The Ranger Station.com, The Ranger Station.com Staff, nor the original poster are responsible for you doing this modification to your vehicle. By doing this modification and following this how-to you, the installer, take full responsibility if anything is damaged or messed up. If you have questions, feel free to PM the original poster or ask in the appropriate section of The Ranger Station.com forums.
Author: legoms013 (AKA Evan)
Ever wanted a newer Ranger cab, with the swing out rear doors on a twin I-beam equipped frame? After all it is much easier to swap in a solid axle on the earlier frames since they were already set up for coils than the torsion bar Rangers. Best of both worlds!
Disclaimer: The Ranger Station.com, The Ranger Station.com Staff, nor the original poster are responsible for you doing this modification to your vehicle. By doing this modification and following this how-to you, the installer, take full responsibility if anything is damaged or messed up. If you have questions, feel free to PM the original poster or ask in the appropriate section of The Ranger Station.com forums
This is a detailed how-to on swapping cabs. It is no easy task. However, no one part of the swap is overly difficult, it does take a considerable amount of work (especially the way I did it, which was the hard way and I’ll get to why that is in a bit). I had somewhere in the realm of 55-70 hours into this swap. Working mostly in the evenings after work and school. I took 3 days off for the final swap and button up. I worked about 10 hrs each of those days. I am not the fastest worker but I cataloged and took many pictures and labeled most nuts/bolts & parts. So it could be done faster.
I chose to swap on a newer cab for a few reasons: swing out rear doors, bragging rights, and the ability to change the front clip to the 2004 or newer style headlights and grille.
I chose a donor Ranger that was very similarly equipped to my then current 1996 Mazda B-4000. I bought a beater 2000 Ranger with straight sheet metal and decent interior. It had the 4.0L V6, automatic tranny, and electric shift t-case. It wasn’t identical though so that is why this particular swap was difficult. I had to retain the interior electrical harnesses and dash harness (but didn’t want to swap dashes since then my interior would be two tone beige and grey). I recommend getting a donor truck with the same color interior. That would have save a lot of time and headache.
Truck I was swapping to (because I rolled it):
First step, strip the Mazda interior, then the front clip:
Basically, I had to remove everything from the interior of the Mazda. This would not be required if swapping cabs that where of similar generation. But since I was retaining the 1996 drivetrain, I had to swap the interior electrical harnesses also (three total). I also took the doors off to reduce weight.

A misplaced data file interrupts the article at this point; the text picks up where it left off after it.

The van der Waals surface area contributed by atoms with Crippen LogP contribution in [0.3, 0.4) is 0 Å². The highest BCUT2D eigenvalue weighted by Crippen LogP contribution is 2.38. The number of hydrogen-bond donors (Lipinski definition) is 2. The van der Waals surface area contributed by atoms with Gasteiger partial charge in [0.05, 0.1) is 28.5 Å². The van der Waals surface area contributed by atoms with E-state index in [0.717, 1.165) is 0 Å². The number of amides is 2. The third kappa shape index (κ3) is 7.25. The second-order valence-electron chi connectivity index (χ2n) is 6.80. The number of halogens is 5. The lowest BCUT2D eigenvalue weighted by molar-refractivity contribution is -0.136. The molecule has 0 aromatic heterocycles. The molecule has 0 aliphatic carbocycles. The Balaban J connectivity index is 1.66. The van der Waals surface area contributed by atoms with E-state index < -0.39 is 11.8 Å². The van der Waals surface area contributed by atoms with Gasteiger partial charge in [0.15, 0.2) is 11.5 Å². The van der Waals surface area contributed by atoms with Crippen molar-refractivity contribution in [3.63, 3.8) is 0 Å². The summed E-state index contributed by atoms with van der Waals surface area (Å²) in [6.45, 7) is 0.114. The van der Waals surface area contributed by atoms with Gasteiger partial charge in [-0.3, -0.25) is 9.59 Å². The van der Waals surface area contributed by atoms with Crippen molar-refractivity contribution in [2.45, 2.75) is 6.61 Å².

Once that is done, move to the motor bay and un-hook, un-bolt, and remove anything attached to the cab, firewall or interior so that the cab can be lifted off. This can all be done without losing any brake fluid, just un-bolt the master cylinder from the firewall and zip tie it up on top of the motor.
The A/C however is a different story. While I suppose it is possible, I chose to un-hook and have the freon vacuumed out. This was done to get the blower motor assembly and accumulator removed from the engine bay. Would be extremely hard to get the cab off without doing this.
Remove the radiator, condenser, ect. Strip the front fenders and front clip off. Makes everything go a lot smoother this way. Label all nuts and bolts, clips and electrical connections.
Un-bolt cab mounts (6 total, probably rusted and probably seized. Use heat and an impact gun).
Remove dash. Google search on how to do this, there are some good articles out there. It is quite involved but not very hard, just tedious. I won’t cover that here.
Remove motor bay main electrical harness…the big one that the power distribution (fuse block) feeds and wraps around the entire motor bay.
This Monstrosity (Harness):
Once the cab is stripped. Double check all cab to frame connections (and 3-4 ground straps).
Remove Cab (heavy equipment makes quick work of this):
Once the cab is off you can remove the bed at anytime (or before, up to you). Now is a really good time to do spark plugs/wires, oil change, steam cleaning, painting, body mounts, freeze plugs and / or tranny / t-case fluid changes. I highly recommend doing all that you can while you have the access. You won’t ever have that amount of access again most likely!!!
Freeze Plug Replacement Access:
Now, the donor truck has to be dismantled the same way. Start with the interior, remove all of that down to bare bones (I left the doors on this time however). This time I left the backseat wall panels and roof trim, & ceiling panels. This step could be simplified if both truck had the same color interior.
Strip the front clip, fenders, inner fenders bumper and all of that off. Un-hook, un-bolt and remove anything attaching the cab to the frame (again). Zip tie the Master cylinder up out of harms way. Remove air intake and filter, throttle cables, cruise control cables, electrical and transmission selector cable.
Place Cab On Frame: